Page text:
We illuminated ambient aerosols collected on filters or aqueous solutions in a dynamic chamber to mimic HCOOH formation in the atmosphere. The overall experimental setup is illustrated in Fig. S4. The dynamic chamber has a dimension of 25 cm length × 15 cm width × 4 cm height with the top side sealed by a transparent Teflon film. Each aerosol filter or solution sample was placed in a quartz Petri dish (inner diameter: 35 mm, inner height: 7 mm) at the chamber's centre. Aerosol filter sampling details can be found in Text S1. A high-pressure xenon (Xe) lamp was used to simulate sunlight and its spectral irradiance is displayed in Fig. 6d. Compared with standard air mass 1.5 solar irradiation (AM 1.5) corresponding to a solar zenith angle of 48.2, the Xe lamp exhibited a smaller flux at 300–326 nm but a larger flux at 326–420 nm. An air stream from a zero-air generator (Environics, model 7000) served as the carrier gas that delivered reaction products to the chamber's outflow. The weather conditions that prevailed during the field campaign were mimicked by maintaining the reactor's T at approximately 28 C and adjusting the RH in the chamber to 70 % by passing the carrier gas through a water bubbler. Prior to the introduction of a sample into the chamber, the background HCOOH concentration was monitored for 10 min with the light on and zero air added. After 1 h of irradiation, 100 ppb of O3 was introduced via a dynamic calibrator (Environics® Series 6100) and monitored using an O3 analyser (Thermo Scientific Model 49i). An AM 1.5 filter (which removes light below 360 nm) and a 300–800 nm filter (which allows the passage of 300–800 nm light) were applied to the Xe lamp to investigate the effect of the irradiation wavelength on the formation of HCOOH.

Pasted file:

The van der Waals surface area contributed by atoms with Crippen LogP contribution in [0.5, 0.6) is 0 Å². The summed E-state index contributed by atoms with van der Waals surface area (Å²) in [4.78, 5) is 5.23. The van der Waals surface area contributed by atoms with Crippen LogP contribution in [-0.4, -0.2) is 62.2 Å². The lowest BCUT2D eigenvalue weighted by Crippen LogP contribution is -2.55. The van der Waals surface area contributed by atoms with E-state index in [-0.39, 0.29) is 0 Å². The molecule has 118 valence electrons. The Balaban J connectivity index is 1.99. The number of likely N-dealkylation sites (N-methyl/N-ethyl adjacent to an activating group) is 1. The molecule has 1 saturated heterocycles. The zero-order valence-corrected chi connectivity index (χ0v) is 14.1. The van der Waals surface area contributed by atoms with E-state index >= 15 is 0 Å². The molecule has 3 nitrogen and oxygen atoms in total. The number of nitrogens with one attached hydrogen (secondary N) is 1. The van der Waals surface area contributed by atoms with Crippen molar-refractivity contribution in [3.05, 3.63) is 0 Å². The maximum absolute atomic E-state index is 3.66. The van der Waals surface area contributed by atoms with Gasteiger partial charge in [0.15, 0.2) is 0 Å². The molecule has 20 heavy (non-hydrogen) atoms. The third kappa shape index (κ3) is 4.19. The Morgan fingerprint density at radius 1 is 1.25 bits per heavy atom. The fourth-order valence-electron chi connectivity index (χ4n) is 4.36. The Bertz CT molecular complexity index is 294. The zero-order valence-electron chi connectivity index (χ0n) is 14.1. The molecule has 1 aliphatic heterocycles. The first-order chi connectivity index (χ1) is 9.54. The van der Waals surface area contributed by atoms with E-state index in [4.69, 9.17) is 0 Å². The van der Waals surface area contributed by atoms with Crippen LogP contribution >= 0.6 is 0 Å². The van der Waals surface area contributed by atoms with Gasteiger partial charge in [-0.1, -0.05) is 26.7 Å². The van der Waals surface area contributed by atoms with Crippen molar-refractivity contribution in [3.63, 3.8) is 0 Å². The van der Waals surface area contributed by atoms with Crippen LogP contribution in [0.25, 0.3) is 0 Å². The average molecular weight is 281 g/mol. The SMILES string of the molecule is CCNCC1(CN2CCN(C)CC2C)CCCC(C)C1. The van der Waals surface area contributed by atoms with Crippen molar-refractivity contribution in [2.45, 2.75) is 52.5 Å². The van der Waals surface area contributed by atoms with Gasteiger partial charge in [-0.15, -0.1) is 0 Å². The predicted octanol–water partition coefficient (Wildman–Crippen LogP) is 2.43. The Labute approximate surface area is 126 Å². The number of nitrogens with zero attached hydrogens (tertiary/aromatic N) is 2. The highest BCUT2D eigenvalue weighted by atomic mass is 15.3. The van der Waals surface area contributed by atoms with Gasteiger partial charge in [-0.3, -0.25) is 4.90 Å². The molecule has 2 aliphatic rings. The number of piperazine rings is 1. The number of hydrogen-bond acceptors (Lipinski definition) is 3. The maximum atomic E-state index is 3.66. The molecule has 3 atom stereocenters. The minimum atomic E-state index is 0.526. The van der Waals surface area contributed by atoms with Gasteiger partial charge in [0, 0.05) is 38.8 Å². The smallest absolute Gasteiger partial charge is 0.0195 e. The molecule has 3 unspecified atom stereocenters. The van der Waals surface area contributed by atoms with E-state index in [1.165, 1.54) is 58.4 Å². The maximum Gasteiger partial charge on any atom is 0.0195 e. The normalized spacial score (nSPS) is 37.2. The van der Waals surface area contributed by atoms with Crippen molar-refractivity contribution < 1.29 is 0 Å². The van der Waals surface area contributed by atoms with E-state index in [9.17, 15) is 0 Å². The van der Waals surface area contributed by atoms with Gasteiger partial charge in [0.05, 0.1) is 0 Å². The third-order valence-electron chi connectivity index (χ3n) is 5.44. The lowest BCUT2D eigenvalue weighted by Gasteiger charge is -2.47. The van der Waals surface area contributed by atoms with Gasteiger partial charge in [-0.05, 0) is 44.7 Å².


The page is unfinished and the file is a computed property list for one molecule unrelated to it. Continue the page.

We conducted an experiment to explore the role of nitrate photolysis in the proposed particle-phase mechanism. A sample solution was prepared by mixing formaldehyde (HCHO, Sigma-Aldrich, 37 wt % in water) and sodium nitrate (NaNO3, Honeywell, 99.5 % purity). The resulting solution contained 0.15 wt % HCHO and 0.2 M NaNO3 and was adjusted to pH 2.7 by the addition of sulfuric acid (H2SO4, Sigma-Aldrich, 98 % purity), as this was the E-AIM model's prediction of the average aerosol acidity during the entire campaign. We assumed that OH produced by NO3- photolysis was the rate-limiting species due to its significantly lower abundance relative to organics, and HCHO was taken as a representative example of potential precursors of HCOOH. However, it is important to note that the production rate of HCOOH from the oxidation of organics may be overestimated in the solution experiment because OH generated by nitrate photolysis can also react with other oxidisable species in the ambient atmosphere.